On the evening of August 25th, 1991, Linus Torvalds wrote a short message on the comp.os.minix Usenet newsgroup:
I’m doing a (free) operating system (just a hobby, won’t be big and professional like gnu) for 386(486) AT clones.
Fast-forward 30 years, and to make a long story short, well: Linux is now both big and professional. It’s nearly everywhere, hidden behind the shiny graphical user interface of your smartphone or tablet (well, except for iOS users), in your gaming box, in your car, and even on Mars.
I discovered Linux as a young boy still at school, in 1998. It was in a book store where I was attracted by a shiny package (I had no idea what Linux was) called “SuSE Linux 6.0” (nowadays available for download from archive.org), and since then I couldn’t stop working with it.
Over time, I got more and more into Linux, and it became an important hobby, with all my PCs running Linux, and also on my home server under my desk at home. Many years later, in 2011, I could finally start working full-time as a Linux administrator. My desktop computer has been only powered by Linux since around 2004, and I’ve been a big fan of KDE ever since.
Today, the Linux Kernel is more present, yet less visible than ever. We interact with it on containers and in VMs on the cloud, and it gets more and more abstracted away, deep down in serverless architectures, making the Kernel even more invisible than ever before. Albeit out of sight of most users, Linux has become much more solid, mature, and pervasive, and does its great job behind the scenes without interruption.
Linux empowers VSHN at all levels; not only it is the dominating technology we use every day, empowering Kubernetes, containers, and cloud VMs, but it is also the operating system that the majority of VSHNeers (around 66%, according to an internal poll) use for their daily job, the remaining third using macOS or Windows.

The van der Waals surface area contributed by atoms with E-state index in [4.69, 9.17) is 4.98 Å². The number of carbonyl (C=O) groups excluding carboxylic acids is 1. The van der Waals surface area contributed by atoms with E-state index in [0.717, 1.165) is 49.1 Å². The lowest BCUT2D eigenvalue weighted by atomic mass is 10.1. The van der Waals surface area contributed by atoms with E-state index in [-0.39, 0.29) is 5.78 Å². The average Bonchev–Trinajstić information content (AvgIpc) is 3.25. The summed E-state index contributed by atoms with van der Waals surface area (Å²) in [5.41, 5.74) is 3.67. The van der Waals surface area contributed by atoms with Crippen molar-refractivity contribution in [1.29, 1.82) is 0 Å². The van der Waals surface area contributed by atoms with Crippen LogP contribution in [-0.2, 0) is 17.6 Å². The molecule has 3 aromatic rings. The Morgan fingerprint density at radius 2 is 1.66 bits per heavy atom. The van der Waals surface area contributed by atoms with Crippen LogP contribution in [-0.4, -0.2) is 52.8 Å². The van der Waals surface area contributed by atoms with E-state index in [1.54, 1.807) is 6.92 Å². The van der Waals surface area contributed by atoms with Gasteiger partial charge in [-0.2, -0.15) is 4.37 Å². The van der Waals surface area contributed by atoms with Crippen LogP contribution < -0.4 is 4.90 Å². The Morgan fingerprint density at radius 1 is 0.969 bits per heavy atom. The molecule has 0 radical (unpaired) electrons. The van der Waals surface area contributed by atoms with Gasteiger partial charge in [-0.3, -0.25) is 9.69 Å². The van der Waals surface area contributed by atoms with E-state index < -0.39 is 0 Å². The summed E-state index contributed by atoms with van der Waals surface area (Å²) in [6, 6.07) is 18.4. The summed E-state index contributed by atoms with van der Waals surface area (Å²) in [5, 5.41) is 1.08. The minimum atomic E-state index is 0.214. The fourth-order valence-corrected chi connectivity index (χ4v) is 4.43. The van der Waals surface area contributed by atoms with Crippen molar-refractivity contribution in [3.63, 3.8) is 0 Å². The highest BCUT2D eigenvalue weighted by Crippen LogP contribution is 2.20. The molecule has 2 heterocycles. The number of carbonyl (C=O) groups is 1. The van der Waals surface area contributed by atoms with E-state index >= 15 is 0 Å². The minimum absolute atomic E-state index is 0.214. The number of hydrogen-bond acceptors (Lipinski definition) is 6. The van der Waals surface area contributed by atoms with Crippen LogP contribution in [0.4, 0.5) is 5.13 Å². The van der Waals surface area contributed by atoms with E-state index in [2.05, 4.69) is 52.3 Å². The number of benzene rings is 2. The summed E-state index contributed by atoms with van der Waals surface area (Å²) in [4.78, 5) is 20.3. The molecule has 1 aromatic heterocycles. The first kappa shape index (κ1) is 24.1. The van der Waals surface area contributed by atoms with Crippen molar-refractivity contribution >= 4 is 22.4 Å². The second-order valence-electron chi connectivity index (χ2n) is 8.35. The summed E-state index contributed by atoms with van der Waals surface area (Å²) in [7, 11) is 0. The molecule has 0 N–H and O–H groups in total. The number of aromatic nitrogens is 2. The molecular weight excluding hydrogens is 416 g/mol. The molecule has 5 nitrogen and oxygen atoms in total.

Some numbers: of those two thirds of VSHNeers that use Linux every day in their laptops, 61% chose Ubuntu (or one of its various derivatives); 17% use Arch, 11% Fedora, and others use Debian, Mint, and other distributions. Some even contemplate switching to Qubes OS soon! As for desktop environments, around 35% use GNOME, 25% use KDE, 20% use i3, and 6% use Cinnamon.
Each one of us VSHNeers has a unique feeling about Linux; here are some thoughts about what Linux means to us:
Before using Linux, I was primarily focused on how to use and work with computer systems. With the switch to Linux I started to understand how they actually work.
What I really appreciate about Linux is that it’s (still relatively) lightweight, powerful, transparent and adaptable. I do heavyweight gaming and video livestreaming on the same OS that runs my file servers and backup systems (not all on the same machine, don’t worry). Even my car and my television run Linux! This universality combined with the permissive licenses means that whenever one industry improves Linux (the kernel), every other industry profits.
I originally just wanted to play Minecraft with my friends. Suddenly I had to learn how to host this on a Linux server, which then turned into a fascination on how things work on the backstage. It’s the urge to see how our modern society works!
Linux is the operating system of our software-driven world.
On to the next 30 years of Linux!